- France’s New Wave and the radically self-conscious cinema of Godard
- The extravagant fantasies of Fellini, the psyche-scapes of Antonioni and Bergman, the surrealism of Buñuel.
- The wry satires of the Czech New Wave
- The propagandistic pyrotechnics of Soviet cinema
- The anti-heroics of Italy’s Spaghetti Westerns, vs. the myth-making of John Ford
- The quietly radical human landscapes of Japan’s new wave
- The birth of Hollywood’s “raging bulls” and the rise of American independent cinema
- Brazil’s revolutionary Cinema Novo
- Some of the most innovative and popular movie musicals of all time
All this and more in the short span of 10 years. Once again…breathless.
A Few Pesky Questions
The sobering fact for film lovers today is that true cinema — in the classic sense of cinema’s media supremacy — is already dead. Gone is the truly collective movie- going experience, the cultural habitat that once nursed the
obsession for movies as our favorite national past-time.
These days, there are just too many too-tiny screens, too many too-huge distractions. From streaming to gaming
to AI, cinema’s siren call has been overwhelmed by a busy signal.
The once-great “moviegoing” experience has been radically transformed and miniaturized into mundane click-throughs of thumbnail icons on your home screen. Who wants to watch Lawrence trot across Arabia on a cellphone? It’s enough to drive a Baby Boomer batty.
And so our festival starts with a question, or rather a series of them: How can we still experience true cinema in a world of Lilliputian screens? Can we find a new, more panoramic context for watching great films? And how can we recreate, more than two generations later, the kind of raw energy these works once generated? Is it even possible?
Is there a way we can raise the “dead”?
The Big Picture
If there is, we’ll find it by celebrating the movies themselves.
Sadly, we can’t present these films on the truly wide screen they deserve — we’ll be watching them at home and discussing them on even tinier screens via Zoom. But the festival has been designed to be panoramic in scope —our own kind of Cinemascope:
- 250 films
- 155 directors
- 23 countries
- 2 movies a week
- 4 screening seasons
Each screening season lasts about 7 months, during which time we’ll screen and discuss around 30 double features — a total of roughly 60 feature films.
That’s a big program because it#s a big film legacy. In fact, it’s more of a marathon.
The truth is, no festival programmer can just “shrink” this decade’s extraordinary output into a handful of good movies and do any justice to its breadth and creativity. This is not Alice taking a “Drink Me” potion to squeeze through a tiny door.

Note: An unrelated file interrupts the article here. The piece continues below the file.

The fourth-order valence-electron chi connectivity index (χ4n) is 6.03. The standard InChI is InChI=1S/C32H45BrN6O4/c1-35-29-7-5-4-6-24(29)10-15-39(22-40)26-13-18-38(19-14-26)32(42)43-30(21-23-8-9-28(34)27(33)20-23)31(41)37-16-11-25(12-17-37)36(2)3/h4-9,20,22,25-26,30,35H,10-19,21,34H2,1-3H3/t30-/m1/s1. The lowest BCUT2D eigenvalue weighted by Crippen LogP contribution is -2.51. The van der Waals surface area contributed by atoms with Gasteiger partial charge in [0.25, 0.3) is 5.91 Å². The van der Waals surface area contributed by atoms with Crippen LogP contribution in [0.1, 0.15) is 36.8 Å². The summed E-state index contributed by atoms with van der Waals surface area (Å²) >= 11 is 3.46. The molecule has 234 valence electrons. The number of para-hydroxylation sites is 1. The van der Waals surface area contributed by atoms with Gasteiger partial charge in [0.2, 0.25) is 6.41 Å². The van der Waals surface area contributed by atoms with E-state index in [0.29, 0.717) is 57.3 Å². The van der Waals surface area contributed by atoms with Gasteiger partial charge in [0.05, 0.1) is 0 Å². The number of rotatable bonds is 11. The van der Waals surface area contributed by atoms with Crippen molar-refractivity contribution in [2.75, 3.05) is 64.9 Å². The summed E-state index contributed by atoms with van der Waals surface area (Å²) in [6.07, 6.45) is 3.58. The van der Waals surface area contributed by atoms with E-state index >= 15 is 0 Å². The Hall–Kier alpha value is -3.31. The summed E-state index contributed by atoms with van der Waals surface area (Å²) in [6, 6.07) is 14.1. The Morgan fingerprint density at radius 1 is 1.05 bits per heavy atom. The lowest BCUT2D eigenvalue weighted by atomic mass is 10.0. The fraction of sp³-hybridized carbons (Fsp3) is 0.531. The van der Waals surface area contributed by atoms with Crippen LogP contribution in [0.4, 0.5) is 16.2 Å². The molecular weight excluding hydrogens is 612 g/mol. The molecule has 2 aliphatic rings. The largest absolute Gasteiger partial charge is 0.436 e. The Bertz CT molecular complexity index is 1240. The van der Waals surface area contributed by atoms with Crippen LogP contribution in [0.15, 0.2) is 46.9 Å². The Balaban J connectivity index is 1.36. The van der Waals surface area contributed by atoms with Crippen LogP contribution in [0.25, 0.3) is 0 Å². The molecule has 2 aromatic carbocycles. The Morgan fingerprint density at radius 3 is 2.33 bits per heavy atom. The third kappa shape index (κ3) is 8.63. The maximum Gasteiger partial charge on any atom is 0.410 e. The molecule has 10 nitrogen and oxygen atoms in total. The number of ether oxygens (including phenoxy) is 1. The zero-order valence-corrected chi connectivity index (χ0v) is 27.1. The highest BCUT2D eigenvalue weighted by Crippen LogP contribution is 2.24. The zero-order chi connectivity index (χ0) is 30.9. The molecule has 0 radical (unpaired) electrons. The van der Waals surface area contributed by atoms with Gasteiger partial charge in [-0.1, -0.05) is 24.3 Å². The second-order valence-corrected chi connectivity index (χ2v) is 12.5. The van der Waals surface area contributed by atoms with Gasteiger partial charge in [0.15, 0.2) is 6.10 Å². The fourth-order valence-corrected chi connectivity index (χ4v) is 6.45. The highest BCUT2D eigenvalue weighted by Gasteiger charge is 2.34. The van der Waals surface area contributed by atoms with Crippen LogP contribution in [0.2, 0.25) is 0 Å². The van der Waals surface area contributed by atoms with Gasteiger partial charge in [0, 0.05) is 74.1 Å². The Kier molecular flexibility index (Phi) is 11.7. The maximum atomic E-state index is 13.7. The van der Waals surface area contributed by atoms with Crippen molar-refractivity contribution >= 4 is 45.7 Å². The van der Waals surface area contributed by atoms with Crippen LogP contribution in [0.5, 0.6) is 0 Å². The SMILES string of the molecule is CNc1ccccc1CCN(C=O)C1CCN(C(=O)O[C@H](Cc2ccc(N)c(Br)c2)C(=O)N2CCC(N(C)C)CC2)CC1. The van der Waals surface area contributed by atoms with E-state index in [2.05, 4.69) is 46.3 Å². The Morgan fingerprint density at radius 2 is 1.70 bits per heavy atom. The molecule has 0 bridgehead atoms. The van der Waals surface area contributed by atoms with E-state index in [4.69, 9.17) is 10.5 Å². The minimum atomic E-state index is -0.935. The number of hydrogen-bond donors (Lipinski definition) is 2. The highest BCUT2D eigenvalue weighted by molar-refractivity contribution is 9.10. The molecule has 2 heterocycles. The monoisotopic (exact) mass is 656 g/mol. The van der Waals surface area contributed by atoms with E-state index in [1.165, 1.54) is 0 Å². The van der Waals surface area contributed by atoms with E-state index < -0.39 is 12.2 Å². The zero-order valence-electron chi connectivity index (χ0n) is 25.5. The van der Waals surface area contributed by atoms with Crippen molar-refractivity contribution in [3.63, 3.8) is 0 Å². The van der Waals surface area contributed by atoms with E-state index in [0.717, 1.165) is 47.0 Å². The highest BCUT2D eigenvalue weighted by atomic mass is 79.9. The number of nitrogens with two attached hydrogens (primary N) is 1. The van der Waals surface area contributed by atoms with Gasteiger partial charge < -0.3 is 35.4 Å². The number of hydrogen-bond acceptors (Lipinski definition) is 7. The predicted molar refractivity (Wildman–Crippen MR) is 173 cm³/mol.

In our Wonderland, we simply decided to make the door bigger instead of the festival smaller. Problem solved.
Better still, the program is designed so that participants can choose to come in or go out of that door whenever they like. They can join as many or as few Zooms as they have time or desire for. No potions needed.
Of course, those who commit to “the long run” of this marathon (or the big door, depending on your metaphor) will, in the end, be the most rewarded.
Nor does the film line-up need to be viewed in consecutive order. The program isn’t designed to be a linear examination of film history, but rather an eclectic adventure in expanding the frontiers of our film appreciation. (It really is a Wonderland).
Best of all, each of the festival’s four screening seasons has been programmed to be a self-contained module that by itself gives a comprehensive overview of the major film trends, themes and players of the 1960s.
So no matter what season you choose to participate in, the concepts of “radical subjective continuity,” “mise-en-shot” and “Sophia Loren’s favorite on-screen co-star” will never elude you again.
Selecting the films
Any film selection for any festival has some built-in personal bias. For Screening the Sixties, I have chosen films based, foremost, on a single criteria: how compelling is the film as a viewing experience, 60 years after its original
release? Does it still carry Some import, some relevance for viewers today?
Under these guidelines, the fact that a movie may have had some particular historical or intellectual significance when originally released isn’t as important as whether it still holds any “staying power,” whether it can leave an echo, a footprint, in our own time.